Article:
Maintaining contact with customers and suppliers is a common goal of business. And as increasing numbers of people have established a presence on the Internet, Web pages have been used by many companies as a way of encouraging people to keep in touch.
The only problem with Web pages is that they're essentially read-only - not quite the collaborative environment for which the Web was designed. So, while you might be able to tell people about your new products, often the only way of providing feedback is by clicking on a "mailto" link.
That needn't be the case. There is a growing number of packages, both free and commercial, which you can use to provide a proper interactive forum on your Web pages. Visitors can read messages, reply to them by filling in on-screen forms, and find their way around the different topics. Magazines such as Internet World's sister title Personal Computer World have forums where readers can share technical information, political parties use them to canvass opinion and other sites, such as the X-Files Fan Forum, use them simply to chat.
On the face of it, Web conferencing is an attractive option. It can be integrated easily with the rest of your site, with logos and graphics changed to match your look and feel, and it can also be remarkably easy to set up - Microsoft's FrontPage Web editor includes a "discussion bot", a simple method for people to add forums to their own pages, as long as a Microsoft-compatible Web server is used.
Setting up other packages requires varying degrees of work. Some, such as NetForum, arrive in the form of a mass of Perl code (Perl is a language widely used in Web server scripts) which needs to be installed on your server and configured. The Lotus InterNotes gateway is designed to be much easier to set up and maintain but you need to have Notes running on your network as well, and it may not be a realistic option if your Web pages are hosted by a third party.
Whatever your needs, there is almost certainly a package available now that will suit it, from the most simple systems that provide gateways between email lists and the Web to fully featured products such as Digital's Alta Vista Forum, which provides a set of navigation tools familiar to anyone who has used a news reading program.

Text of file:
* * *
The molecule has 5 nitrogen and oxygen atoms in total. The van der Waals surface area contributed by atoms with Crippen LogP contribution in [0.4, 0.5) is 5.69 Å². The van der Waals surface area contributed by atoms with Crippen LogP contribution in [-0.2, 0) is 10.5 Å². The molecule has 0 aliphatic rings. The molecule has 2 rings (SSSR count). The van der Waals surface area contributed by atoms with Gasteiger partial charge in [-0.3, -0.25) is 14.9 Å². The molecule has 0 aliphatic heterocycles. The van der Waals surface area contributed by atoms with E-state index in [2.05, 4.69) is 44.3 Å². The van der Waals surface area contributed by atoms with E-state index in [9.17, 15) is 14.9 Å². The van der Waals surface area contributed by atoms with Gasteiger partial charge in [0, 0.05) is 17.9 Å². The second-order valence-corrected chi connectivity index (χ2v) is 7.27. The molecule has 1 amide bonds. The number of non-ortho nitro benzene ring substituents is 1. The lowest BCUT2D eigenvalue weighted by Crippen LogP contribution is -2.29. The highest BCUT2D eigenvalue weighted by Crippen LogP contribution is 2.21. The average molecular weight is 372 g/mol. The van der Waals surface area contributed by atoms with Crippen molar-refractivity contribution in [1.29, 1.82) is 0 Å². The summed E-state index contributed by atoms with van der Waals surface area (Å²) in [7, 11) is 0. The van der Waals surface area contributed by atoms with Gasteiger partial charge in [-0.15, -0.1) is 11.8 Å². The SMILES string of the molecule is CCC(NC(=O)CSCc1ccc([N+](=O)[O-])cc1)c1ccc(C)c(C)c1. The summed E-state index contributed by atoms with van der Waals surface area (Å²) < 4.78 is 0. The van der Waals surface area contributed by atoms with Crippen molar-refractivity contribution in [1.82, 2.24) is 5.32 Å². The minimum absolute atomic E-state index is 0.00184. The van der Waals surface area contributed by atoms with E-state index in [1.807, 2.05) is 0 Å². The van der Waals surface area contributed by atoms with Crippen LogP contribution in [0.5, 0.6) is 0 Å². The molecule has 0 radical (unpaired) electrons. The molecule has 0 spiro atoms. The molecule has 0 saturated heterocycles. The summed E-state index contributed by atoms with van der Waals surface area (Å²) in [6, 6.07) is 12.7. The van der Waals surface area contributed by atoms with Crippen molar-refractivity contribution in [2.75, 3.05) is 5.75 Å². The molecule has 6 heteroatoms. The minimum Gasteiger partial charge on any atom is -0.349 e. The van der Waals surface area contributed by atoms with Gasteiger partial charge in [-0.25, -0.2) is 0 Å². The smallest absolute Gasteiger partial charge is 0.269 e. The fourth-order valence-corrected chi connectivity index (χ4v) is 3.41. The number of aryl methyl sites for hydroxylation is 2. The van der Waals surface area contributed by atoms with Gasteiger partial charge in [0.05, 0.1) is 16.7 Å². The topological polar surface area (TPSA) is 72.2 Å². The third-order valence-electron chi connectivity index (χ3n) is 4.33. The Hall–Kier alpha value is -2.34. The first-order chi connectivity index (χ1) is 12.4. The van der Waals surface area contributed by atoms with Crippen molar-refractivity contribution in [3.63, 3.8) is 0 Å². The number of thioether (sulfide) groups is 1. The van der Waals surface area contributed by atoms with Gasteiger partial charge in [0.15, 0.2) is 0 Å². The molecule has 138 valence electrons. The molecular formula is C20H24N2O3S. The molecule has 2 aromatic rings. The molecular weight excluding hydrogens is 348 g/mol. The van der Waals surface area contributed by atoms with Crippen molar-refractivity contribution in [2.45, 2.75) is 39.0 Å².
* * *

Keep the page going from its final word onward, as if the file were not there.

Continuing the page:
But Web conferencing also has its pitfalls, not least of all that it is a lot of work for the administrator. Many of the basic systems lack some important features. They don't, for instance, keep track of which messages you've read, so you have to remember which ones you've seen on each visit, nor do they verify who you are, so your forums are left to be clogged up with messages from people called Mickey Mouse, or worse.
To achieve the security and message tracking that makes a conferencing system really useful, you need a product like Alta Vista Forum, which allows you to create and maintain records of users. This often entails extra work for the site administrator. The benefit is that you end up with a forum where people know exactly who they're talking to and what they've read.
So do commercial Web conferencing packages make Web conferences a reasonable solution? They're certainly a good way to generate feedback but they rely on people having access to the Web and, in some cases, to a graphical browser. While most people do have that, some will still find the speed of Web conferencing unwieldy - graphical buttons slow things down and a busy forum requires people to visit your site regularly. Your Web statistics may shoot up, but without compelling information many people will drop out.
Two alternatives to Web conferencing are newsgroups and email. Email is the more simple solution as mailing lists are easier to create than newsgroups. Newsgroup creation is an involved process which requires you to follow a set procedure. On the other hand, software which manages email discussion lists automatically is available for almost all computer systems; it allows you to deliver information to anyone, even if they don't have access to the World Wide Web. If you're really interested in discussion, rather than having a state-of-the-art Web site, you may well find email's less glamorous technology a better option.
There is a summary of Web conferencing products at http://freenet.msp.mn.us/~drwool/webconf.html.
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